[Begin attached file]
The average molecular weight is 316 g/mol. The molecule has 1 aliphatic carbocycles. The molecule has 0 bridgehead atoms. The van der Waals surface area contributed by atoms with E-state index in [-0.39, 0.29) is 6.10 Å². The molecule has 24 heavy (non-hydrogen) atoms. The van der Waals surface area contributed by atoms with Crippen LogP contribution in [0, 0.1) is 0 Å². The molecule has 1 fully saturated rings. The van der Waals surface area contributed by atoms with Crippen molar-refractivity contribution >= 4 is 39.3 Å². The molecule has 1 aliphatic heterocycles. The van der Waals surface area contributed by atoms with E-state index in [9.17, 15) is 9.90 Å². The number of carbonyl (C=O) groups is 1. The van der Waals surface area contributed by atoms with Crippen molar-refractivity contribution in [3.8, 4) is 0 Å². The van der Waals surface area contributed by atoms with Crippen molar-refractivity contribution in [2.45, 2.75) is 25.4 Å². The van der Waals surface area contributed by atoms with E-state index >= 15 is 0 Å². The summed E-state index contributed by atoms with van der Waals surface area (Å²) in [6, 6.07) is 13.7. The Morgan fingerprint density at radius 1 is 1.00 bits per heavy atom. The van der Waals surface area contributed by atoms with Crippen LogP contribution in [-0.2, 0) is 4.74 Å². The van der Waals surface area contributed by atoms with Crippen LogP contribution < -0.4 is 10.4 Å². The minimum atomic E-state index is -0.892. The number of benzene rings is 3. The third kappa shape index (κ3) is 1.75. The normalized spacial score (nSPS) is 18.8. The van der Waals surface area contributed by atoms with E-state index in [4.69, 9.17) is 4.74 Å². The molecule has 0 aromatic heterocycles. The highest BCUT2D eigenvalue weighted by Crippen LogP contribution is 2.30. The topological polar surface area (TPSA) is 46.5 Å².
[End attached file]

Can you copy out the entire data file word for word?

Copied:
The average molecular weight is 316 g/mol. The molecule has 1 aliphatic carbocycles. The molecule has 0 bridgehead atoms. The van der Waals surface area contributed by atoms with E-state index in [-0.39, 0.29) is 6.10 Å². The molecule has 24 heavy (non-hydrogen) atoms. The van der Waals surface area contributed by atoms with Crippen LogP contribution in [0, 0.1) is 0 Å². The molecule has 1 fully saturated rings. The van der Waals surface area contributed by atoms with Crippen molar-refractivity contribution >= 4 is 39.3 Å². The molecule has 1 aliphatic heterocycles. The van der Waals surface area contributed by atoms with E-state index in [9.17, 15) is 9.90 Å². The number of carbonyl (C=O) groups is 1. The van der Waals surface area contributed by atoms with Crippen molar-refractivity contribution in [3.8, 4) is 0 Å². The van der Waals surface area contributed by atoms with Crippen molar-refractivity contribution in [2.45, 2.75) is 25.4 Å². The van der Waals surface area contributed by atoms with E-state index >= 15 is 0 Å². The summed E-state index contributed by atoms with van der Waals surface area (Å²) in [6, 6.07) is 13.7. The Morgan fingerprint density at radius 1 is 1.00 bits per heavy atom. The van der Waals surface area contributed by atoms with Crippen LogP contribution in [-0.2, 0) is 4.74 Å². The van der Waals surface area contributed by atoms with Crippen LogP contribution < -0.4 is 10.4 Å². The minimum atomic E-state index is -0.892. The number of benzene rings is 3. The third kappa shape index (κ3) is 1.75. The normalized spacial score (nSPS) is 18.8. The van der Waals surface area contributed by atoms with E-state index in [4.69, 9.17) is 4.74 Å². The molecule has 0 aromatic heterocycles. The highest BCUT2D eigenvalue weighted by Crippen LogP contribution is 2.30. The topological polar surface area (TPSA) is 46.5 Å².